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Kamala Harris says she is open to abolishing Electoral College

Democratic presidential hopeful Sen. Kamala HarrisKamala HarrisBiden, Harris send well wishes for Father's Day The U.S. and Mexico must revamp institutions supporting their joint efforts Harris signals a potential breakthrough in US-Mexico cooperation MORE (Calif.) on Tuesday said she is "open to the discussion" of abolishing the Electoral College. 

"I'm open to the discussion," Harris said in an appearance on "Jimmy Kimmel Live." "There's no question that the popular vote has been diminished in terms of making the final decision about who's the president of the United States and we need to deal with that, so I'm open to the discussion."

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Democrats have long lamented the Electoral College, arguing that it does not give everyone an equal vote.

The process has faced new scrutiny after President TrumpDonald TrumpMaria Bartiromo defends reporting: 'Keep trashing me, I'll keep telling the truth' The Memo: The center strikes back Republicans eye Nashville crack-up to gain House seat MORE won the 2016 election despite losing the popular vote to Hillary ClintonHillary Diane Rodham ClintonThe Memo: The center strikes back Democratic clamor grows for select committee on Jan. 6 attack White House denies pausing military aid package to Ukraine MORE by nearly 3 million votes. Democrats also lost the White House in 2000 despite winning the popular vote when George W. Bush defeated Al GoreAlbert (Al) Arnold GoreOn The Money: Centrists gain leverage over progressives in Senate infrastructure battle | White House rules out gas tax hike Democrats have turned solidly against gas tax Overnight Energy: Biden seeks to reassert US climate leadership | President to 'repeal or replace' Trump decision removing protections for Tongass | Administration proposes its first offshore wind lease sale MORE in the Electoral College.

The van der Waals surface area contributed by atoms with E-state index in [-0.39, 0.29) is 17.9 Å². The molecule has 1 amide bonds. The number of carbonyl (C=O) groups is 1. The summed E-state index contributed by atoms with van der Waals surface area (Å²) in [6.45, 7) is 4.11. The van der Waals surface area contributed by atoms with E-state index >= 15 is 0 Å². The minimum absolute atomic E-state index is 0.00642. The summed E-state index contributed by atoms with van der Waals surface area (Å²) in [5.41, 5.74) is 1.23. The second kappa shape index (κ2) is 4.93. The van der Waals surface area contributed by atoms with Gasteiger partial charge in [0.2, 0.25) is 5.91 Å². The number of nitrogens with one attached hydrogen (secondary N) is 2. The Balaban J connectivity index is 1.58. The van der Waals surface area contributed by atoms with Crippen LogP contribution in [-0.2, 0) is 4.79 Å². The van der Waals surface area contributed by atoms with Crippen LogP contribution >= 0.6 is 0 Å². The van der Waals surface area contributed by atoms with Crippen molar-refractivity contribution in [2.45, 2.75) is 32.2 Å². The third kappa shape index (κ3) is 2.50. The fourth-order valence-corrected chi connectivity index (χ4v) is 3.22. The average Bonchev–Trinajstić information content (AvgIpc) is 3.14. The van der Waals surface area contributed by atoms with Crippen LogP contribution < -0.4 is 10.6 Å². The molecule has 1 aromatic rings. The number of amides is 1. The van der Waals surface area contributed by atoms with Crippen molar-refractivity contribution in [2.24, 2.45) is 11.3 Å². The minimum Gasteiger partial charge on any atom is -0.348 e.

Other Democratic primary contenders have questioned the Electoral College in recent days.

Sen. Elizabeth WarrenElizabeth WarrenThe Memo: The center strikes back Centrists gain foothold in infrastructure talks; cyber attacks at center of Biden-Putin meeting Democrats have turned solidly against gas tax MORE (D-Mass.) on Monday called to eliminate the Electoral College while appearing in a CNN town hall, saying that "every vote matters." On Tuesday, she introduced a petition to eliminate the process.

Former Rep. Beto O'RourkeBeto O'RourkeO'Rourke considering Texas governor bid: report O'Rourke clarifies remarks, leaves door open to gubernatorial bid O'Rourke says he's not planning on run for Texas governor MORE (D-Texas) on Tuesday said that he sees "a lot of wisdom" in eliminating the system

Two states have also made moves to change the presidential election process.

Colorado Gov. Jared PolisJared Schutz PolisColorado legislature approves measure to ban styrofoam, add fee to single use products Colorado to offer ,000 scholarships for young people to get vaccinated Supreme Court justice denies Colorado churches' challenge to lockdown authority MORE (D) on Friday signed a bill into law that will give the state's electoral votes to the winner of the popular vote. A similar bill passed Delaware's state House